CO2 is a greenhouse gas. There is a higher concentration of CO2 then at any other point in recorded history. There is a link between CO2 levels and Temperature. Temperature, on average around the world, is rising.

Sure, the Sun may be exasterbating the problem, but to use that as an excuse to ignore man is idiotic.

Over time, simply due to the suns growing luminousy, the earth will warm. Its predicted the planet will be too warm for liquid water within the next 500 Million years or so, simply due to the Sun growing more luminous. As such, preventive steps to gradual global warming need to be taken, ASAP, regardless of what the current trend is.




RE: Man + Nature = Fail
By deanx0r on 6/4/2009 1:57:40 PM , Rating: 4
As far as CO2 being a greenhouse gas, it pales in comparison to the dominant one: water vapor (up to 95%). You also have to take for account of the natural CO2 emissions which far outweight man made CO2 emissions before you can factor in its potential greenhouse effect.

There is a correlation between CO2 levels and temperature, but not the way you think. Taking a closer look at the data, you will notice that temperatures rise first then are followed by CO2 levels. CO2 levels actually lag by a few hundred years due to the simple fact that oceans act like a sink for CO2. As temperature rises, oceans release more CO2 in the atmosphere, and it's a process that takes hundred of years because of the vastness of our water mass.


RE: Man + Nature = Fail
By Hvordan on 6/4/2009 8:28:55 PM , Rating: 1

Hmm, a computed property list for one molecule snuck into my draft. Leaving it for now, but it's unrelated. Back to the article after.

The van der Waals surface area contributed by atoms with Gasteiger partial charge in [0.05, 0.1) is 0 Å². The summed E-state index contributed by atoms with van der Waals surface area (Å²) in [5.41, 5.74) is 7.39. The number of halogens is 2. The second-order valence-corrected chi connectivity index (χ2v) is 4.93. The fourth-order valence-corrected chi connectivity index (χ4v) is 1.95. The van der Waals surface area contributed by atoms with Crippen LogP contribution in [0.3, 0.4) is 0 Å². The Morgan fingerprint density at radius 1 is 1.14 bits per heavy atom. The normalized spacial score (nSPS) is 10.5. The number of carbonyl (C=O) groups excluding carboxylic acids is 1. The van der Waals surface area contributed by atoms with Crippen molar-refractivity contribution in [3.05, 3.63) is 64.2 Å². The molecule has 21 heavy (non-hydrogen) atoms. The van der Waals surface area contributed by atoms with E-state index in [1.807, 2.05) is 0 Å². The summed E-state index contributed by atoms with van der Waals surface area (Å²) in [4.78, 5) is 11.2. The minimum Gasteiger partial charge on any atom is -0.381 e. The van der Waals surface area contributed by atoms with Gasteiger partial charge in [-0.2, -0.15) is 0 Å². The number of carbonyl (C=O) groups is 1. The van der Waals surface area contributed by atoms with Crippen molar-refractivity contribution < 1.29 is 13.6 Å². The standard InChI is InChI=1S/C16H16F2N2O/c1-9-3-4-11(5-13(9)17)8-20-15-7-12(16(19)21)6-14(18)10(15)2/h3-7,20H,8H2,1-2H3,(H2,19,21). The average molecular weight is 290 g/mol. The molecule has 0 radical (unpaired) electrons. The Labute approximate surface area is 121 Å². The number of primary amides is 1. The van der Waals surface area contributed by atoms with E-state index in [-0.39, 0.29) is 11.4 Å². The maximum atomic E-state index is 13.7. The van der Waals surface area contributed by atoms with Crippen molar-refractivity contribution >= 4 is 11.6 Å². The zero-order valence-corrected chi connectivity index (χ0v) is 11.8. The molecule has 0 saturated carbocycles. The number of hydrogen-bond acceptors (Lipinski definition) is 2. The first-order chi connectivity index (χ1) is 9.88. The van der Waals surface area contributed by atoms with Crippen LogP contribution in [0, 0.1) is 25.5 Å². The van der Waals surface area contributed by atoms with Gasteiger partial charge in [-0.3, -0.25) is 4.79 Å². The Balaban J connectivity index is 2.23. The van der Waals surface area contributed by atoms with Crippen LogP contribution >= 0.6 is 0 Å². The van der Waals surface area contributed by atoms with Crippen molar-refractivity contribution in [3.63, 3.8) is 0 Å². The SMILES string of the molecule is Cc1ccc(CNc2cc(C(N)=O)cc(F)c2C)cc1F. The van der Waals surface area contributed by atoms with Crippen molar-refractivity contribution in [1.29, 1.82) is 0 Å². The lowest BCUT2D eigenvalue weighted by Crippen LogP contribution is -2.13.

Historically CO2 levels lag. The AGW point is that the current warming does not follow this pattern.

Water vapor is a greenhouse gas, it is however a function of temperature and therefore not considered climate forcing (and yes, the models do take this into account).


RE: Man + Nature = Fail
By clovell on 6/4/2009 4:35:02 PM , Rating: 3
No, there have been periods with far higher levels of CO2 in the atmosphere than now. This is widely accepted.


RE: Man + Nature = Fail
By Grabo on 6/12/2009 4:27:09 PM , Rating: 2
Yep, and the knowledge is shy of worthless.

Do we know how your civilization would be impacted by higher co2 leves? No. Do we know co2 is a greenhouse gas? Yes.

Do we know that because levels of atmospheric co2 were higher before we were around, they aren't dangerous to us now?
No? So why do you people pretend?

It's the same old regurgitated arguments, it's like we can't learn as a species. And isn't that one of the prime wisdoms we've formulated? 'History is bound to repeat itself'? Although ironically, as mentioned, right now is somewhat unique, so don't argue with levels of atmospheric co2 of seven million years ago. We don't know what died then, we don't know how it'd effect us today, we didn't contribute to it then.

I mean come on.


"Nowadays, security guys break the Mac every single day. Every single day, they come out with a total exploit, your machine can be taken over totally. I dare anybody to do that once a month on the Windows machine." -- Bill Gates